Hello everybody and welcome in to episode #222 of the Bible 2021 podcast. We are reading 1 Corinthians 9 today and our focus is on Paul’s Evangelism Method: Slavery Evangelism. We are a daily 10 minute podcast, where we will dig in to the truth of the Word of God by reading one Bible chapter a day and discussing it. Welcome to new in listeners Riyadh, Saudi Arabia, Guatemala City, Guatemala, Auckland, New Zealand, Bacolod, Philippines, Utrecht, Netherlands, parts unknown France and Russia, Monterey, California, Grand Rapids, Michigan, Houston, Texas, Tampa, Florida, Montgomery, Alabama, and Lima, Ohio. Thanks for listening! Our goal is to encourage DAILY Bible reading, so you can jump in at any time and join with us. We want to invite as many people as possible to join us in daily Bible reading, so help spread the word and share the podcast! Don’t forget about our web-page, Bible2021.com – contact page, show notes, transcript and more– Click here for our Bible 2021 reading plan\
Probably my very favorite story in all of church history is the true story of David Nitschmann and Johan Dober. In 1727, there was a diverse community of Christians who lived in Moravia under the leadership of a mighty man of God and prayer named Nicolaus Zinzendorf. This group was made up of many religious refugees from various countries, many of whom fled their countries to escape persecution. August 13 of 1727, 24 men and 24 women from that community came together and made a pact to pray 24 hours a day, seven days a week, one hour at a time, and thus began a prayer meeting that continued uninterrupted and unabated for over 100 years. 5 years after this House of prayer was established, Johan Dober and David Nitschmann, two members of the Moravian community, were stirred by Zinzendorf and the testimony of a black man named Ulrich who had seen the slaves in the West Indies, to sell themselves into slavery to carry the gospel to the plantations on the islands around America. Ultimately the Moravians baptized over 13000 converts in these islands before any other Christian missionaries showed up. By 1742 the community had sent out 70 missionaries to 5 continents out of a community of 600.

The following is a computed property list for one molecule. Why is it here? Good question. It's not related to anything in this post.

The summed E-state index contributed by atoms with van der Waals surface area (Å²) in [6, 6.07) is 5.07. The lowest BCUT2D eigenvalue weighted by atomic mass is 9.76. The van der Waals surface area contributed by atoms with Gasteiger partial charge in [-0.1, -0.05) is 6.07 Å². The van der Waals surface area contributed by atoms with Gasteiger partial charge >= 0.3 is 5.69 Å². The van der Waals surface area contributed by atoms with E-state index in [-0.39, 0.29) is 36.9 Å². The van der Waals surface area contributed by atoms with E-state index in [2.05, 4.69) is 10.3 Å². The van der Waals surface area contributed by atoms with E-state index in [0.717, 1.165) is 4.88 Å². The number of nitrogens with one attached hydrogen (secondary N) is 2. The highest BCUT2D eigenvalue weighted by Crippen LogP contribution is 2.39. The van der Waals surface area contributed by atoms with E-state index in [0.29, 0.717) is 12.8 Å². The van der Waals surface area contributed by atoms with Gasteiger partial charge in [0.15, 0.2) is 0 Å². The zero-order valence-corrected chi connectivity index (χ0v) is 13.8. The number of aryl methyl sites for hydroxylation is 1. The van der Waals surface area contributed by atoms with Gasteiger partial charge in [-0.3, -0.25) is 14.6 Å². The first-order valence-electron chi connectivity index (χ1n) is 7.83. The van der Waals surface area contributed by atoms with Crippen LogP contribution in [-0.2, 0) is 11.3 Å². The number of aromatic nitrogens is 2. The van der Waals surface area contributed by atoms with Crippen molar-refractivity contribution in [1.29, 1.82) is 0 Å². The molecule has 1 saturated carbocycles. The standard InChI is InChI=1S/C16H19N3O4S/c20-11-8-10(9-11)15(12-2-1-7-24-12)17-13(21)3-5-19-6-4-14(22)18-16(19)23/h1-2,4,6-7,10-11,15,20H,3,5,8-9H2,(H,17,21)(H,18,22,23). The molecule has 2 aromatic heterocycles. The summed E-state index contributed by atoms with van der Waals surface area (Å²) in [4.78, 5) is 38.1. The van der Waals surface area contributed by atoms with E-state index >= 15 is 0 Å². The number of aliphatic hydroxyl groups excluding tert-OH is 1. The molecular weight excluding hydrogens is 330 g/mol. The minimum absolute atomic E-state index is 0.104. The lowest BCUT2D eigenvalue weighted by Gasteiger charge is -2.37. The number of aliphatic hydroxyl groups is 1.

Dober and Nitschmann were denied entry as missionaries to the slave plantations of the West Indies in the Americas…so they SOLD themselves into slavery. They boarded a ship to head off and share the gospel with the other slaves, thinking they might not ever see their family and friends again. It is said that as their ship pulled away from the docks and their families, one of the men raised his hands and called out to their loved ones on shore, “May the Lamb that was slain receive the reward of His suffering!”
These two young missionaries were literally embodying what the apostle Paul taught about missions and evangelism in our chapter today:
19 Although I am free from all and not anyone’s slave, I have made myself a slave to everyone, in order to win more people. 20 To the Jews I became like a Jew, to win Jews; to those under the law, like one under the law—though I myself am not under the law—to win those under the law. 21 To those who are without the law, like one without the law—though I am not without God’s law but under the law of Christ—to win those without the law. 22 To the weak I became weak, in order to win the weak. I have become all things to all people, so that I may by every possible means save some. 23 Now I do all this because of the gospel, so that I may share in the blessings. 1 Corinthians 9:19-23